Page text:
Report shows conditions becoming more difficult for children in Missouri
The Annie E. Casey Foundation's 2011 Kids Count Data Book has been released, showing the condition of children throughout the United States, In Missouri, signals were mixed through 2008, the last year for which statistics were available.
Between the base and current years, three outcome measures tracked in Missouri worsened, seven improved and one remained unchanged. Measures that improved are: high school drop outs, infant mortality, child deaths, teen violent deaths, child abuse and neglect family assessments, births to mothers without a high school diploma and births to teens.
The number of children placed out of the home for treatment increased by 10 percent. Students who qualified for free and reduced lunches rose by 15 percent. One measure, the percent of low birth-weight infants, remained the same.
According to the Census 2010 data, there are more than 1.4 million children living in Missouri. One in five of these children are of an ethnic/racial minority, including African American, Asian, Native American and children of one or more race/ethnicities. Although still a relatively small part of the overall child population, Hispanic children now make up 3 percent, a proportion almost double what it was in 1990.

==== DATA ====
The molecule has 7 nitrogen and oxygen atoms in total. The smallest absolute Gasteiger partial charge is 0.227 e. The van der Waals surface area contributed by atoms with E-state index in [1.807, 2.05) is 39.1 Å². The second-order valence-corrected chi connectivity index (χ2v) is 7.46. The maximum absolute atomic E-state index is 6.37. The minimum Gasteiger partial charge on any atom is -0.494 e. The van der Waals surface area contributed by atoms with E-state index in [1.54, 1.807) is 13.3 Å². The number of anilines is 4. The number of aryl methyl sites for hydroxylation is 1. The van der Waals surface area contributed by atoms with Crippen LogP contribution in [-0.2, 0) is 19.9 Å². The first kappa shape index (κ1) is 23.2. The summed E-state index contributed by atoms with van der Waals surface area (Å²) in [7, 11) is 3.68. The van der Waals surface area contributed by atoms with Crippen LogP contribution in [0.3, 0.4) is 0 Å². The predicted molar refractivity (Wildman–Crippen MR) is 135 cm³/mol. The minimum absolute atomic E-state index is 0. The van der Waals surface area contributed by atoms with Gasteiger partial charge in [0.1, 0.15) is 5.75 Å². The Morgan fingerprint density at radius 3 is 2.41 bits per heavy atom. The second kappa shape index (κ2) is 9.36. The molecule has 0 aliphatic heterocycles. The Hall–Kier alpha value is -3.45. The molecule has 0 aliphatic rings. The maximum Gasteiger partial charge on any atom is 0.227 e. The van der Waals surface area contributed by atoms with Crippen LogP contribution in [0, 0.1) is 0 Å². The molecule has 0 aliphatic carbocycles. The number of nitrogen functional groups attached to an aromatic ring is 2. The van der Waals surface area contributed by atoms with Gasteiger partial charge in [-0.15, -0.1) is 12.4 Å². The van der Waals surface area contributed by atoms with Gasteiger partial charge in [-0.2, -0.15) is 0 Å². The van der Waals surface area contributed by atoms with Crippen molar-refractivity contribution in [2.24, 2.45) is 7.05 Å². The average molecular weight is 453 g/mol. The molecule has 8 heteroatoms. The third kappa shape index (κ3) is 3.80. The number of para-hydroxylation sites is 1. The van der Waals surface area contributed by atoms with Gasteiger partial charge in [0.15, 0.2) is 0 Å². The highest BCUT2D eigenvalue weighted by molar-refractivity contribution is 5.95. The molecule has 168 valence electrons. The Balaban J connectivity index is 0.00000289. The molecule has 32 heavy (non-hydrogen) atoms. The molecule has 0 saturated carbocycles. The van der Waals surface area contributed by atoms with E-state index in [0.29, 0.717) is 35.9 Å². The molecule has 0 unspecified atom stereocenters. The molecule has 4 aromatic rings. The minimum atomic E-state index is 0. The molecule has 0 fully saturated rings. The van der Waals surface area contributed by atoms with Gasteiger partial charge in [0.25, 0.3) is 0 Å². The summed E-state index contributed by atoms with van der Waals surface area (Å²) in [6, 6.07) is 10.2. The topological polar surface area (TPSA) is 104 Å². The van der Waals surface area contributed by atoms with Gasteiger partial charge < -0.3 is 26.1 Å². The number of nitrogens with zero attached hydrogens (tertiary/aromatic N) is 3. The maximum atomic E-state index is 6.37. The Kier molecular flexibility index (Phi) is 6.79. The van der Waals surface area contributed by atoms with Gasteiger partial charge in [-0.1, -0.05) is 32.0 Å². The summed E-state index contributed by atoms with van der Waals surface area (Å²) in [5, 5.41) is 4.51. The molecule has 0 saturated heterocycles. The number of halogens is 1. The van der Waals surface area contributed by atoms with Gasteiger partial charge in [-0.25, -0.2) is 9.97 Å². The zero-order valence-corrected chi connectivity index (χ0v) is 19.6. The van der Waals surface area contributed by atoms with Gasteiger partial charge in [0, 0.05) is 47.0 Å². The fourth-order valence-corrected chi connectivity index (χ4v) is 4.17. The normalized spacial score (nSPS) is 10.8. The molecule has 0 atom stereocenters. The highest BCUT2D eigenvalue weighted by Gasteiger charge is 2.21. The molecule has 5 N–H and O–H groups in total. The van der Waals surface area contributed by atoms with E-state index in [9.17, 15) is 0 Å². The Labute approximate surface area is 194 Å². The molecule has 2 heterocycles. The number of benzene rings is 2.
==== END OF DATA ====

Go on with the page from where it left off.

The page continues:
The program counted 1,730 minority children in Barry County and 1,129 in Lawrence County. Children with limited English proficiency included 564 in Barry County, the highest in southwest Missouri, and 132 in Lawrence County, Jasper County had the second highest number in southwest Missouri with limited English proficiency at 544, followed by Greene County with 384.
According to the latest available numbers, the population of children has been at 1.4 million since 2006 and was down by 3,000 between 2007 and 2008.
The number of children in poverty was up sharply in recent years. The 255,953 children in poverty in 2007 represented a 20 percent increase over 2000 and an 11 percent increase over 1990. Adult unemployment in 2008 was 6.1 percent, the highest in five years.
The number of children receiving cash assistance, 63,621, was the lowest in five years, down 18 percent from 2004.
Children receiving food stamps 464,927, a steady increase of 9 percent over the last five years.
The 42,224 children receiving government subsidies represented an upswing after being lower in the previous two years.
Barry and Lawrence counties are in one of the upper ranges of students enrolled in free and reduced lunch, from 47.6 to 59.5 percent. The range was typical of southwest Missouri. McDonald County was worse, falling in the 59.6 to 75.9 percent range. Greene, Webster and Christian counties were the only counties rated better, and Christian County had the lowest percentage of under 36.1 percent.